I put the lid on my pressure cooker, making sure it was locked in place, and turned the heat on high.  Once the cooker was pressurized (see the red "button" popped up on the right), I turned the heat to medium-low to maintain the pressure inside the cooker.  * * * Your pressure cooker may have different instructions or safety features.  Please make sure you read and follow the instructions that came with your pressure cooker. * * *

I put the lid on my pressure cooker, making sure it was locked in place, and turned the heat on high. Once the cooker was pressurized (see the red “button” popped up on the right), I turned the heat to medium-low to maintain the pressure inside the cooker.
* * * Your pressure cooker may have different instructions or safety features. Please make sure you read and follow the instructions that came with your pressure cooker. * * *

 

After 25 minutes, I turned the heat off and let the cooker depressurize on its own.  There is a safety release valve, which I've used before, but I wasn't in a hurry today, so I let it depressurize on its own.  Then I removed the lid.  Here are the cooked black beans in the cooking liquid.

After 25 minutes, I turned the heat off and let the cooker depressurize on its own. There is a safety release valve, which I’ve used before, but I wasn’t in a hurry today, so I let it depressurize on its own. Then I removed the lid. Here are the cooked black beans in the cooking liquid.

 

I drained the beans, and now they're ready to be used in any recipe I desire.  Or I can eat them as is.  They have no seasoning, so I will need to add a little salt, but they are ready to go!

I drained the beans, and now they’re ready to be used in any recipe I desire. Or I can eat them as is. They have no seasoning, so I will need to add a little salt, but they are ready to go!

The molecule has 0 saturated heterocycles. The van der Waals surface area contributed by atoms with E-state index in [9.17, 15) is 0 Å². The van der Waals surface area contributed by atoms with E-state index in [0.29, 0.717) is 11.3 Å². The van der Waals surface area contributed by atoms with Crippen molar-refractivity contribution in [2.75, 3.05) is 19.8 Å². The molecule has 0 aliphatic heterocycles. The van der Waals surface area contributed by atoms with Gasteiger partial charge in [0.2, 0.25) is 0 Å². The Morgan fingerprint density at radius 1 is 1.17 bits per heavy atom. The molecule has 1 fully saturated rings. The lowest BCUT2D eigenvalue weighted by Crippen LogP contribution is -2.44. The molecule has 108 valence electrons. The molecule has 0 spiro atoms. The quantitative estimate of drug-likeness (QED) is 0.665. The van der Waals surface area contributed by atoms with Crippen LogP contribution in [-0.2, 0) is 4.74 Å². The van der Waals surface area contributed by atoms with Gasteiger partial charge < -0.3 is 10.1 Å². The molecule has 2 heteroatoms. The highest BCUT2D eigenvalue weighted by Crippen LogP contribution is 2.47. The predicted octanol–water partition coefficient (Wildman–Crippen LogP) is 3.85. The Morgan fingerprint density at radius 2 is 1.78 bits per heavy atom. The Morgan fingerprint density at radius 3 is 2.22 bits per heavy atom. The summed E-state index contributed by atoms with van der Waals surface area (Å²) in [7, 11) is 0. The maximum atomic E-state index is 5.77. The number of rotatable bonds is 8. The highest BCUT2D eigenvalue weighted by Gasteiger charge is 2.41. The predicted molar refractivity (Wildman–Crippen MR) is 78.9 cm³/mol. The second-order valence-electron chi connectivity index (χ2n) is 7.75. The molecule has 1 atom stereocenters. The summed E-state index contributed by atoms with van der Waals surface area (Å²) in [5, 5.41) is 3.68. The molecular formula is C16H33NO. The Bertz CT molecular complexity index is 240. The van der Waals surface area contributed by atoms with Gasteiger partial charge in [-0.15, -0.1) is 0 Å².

One of my favorite things to do is make a big batch of beans and then freeze the excess in one cup portions, above what I plan to use that day.  Then I can pull them out when I need them and have perfectly cooked beans ready to use in all sorts of recipes!

 

Remember, I started with just over 1 cup of dry beans, and I ended up with just under 4 cups of cooked beans.

Remember, I started with just over 1 cup of dry beans, and I ended up with just under 4 cups of cooked beans.

 

Here in southern California, it’s about $1 for a 15 ounce can of beans, which contains 2 cups.  I bought my beans in bulk (25 pounds for $15).  One cup of dry beans is about 1/2 pound, so they cost me about 30 cents, and I ended up with the equivalent of 2 cans of beans.  So I saved about $1.70, plus or minus a few cents when you consider the cost of water and gas (for my stove).  Plus, I can control exactly what is in my beans, including the amount of salt.

 

So, there you have it!  You can be a super hero, too, and save money to boot!

Have you ever used a pressure cooker?  If so, what’s your favorite thing to cook in your pressure cooker?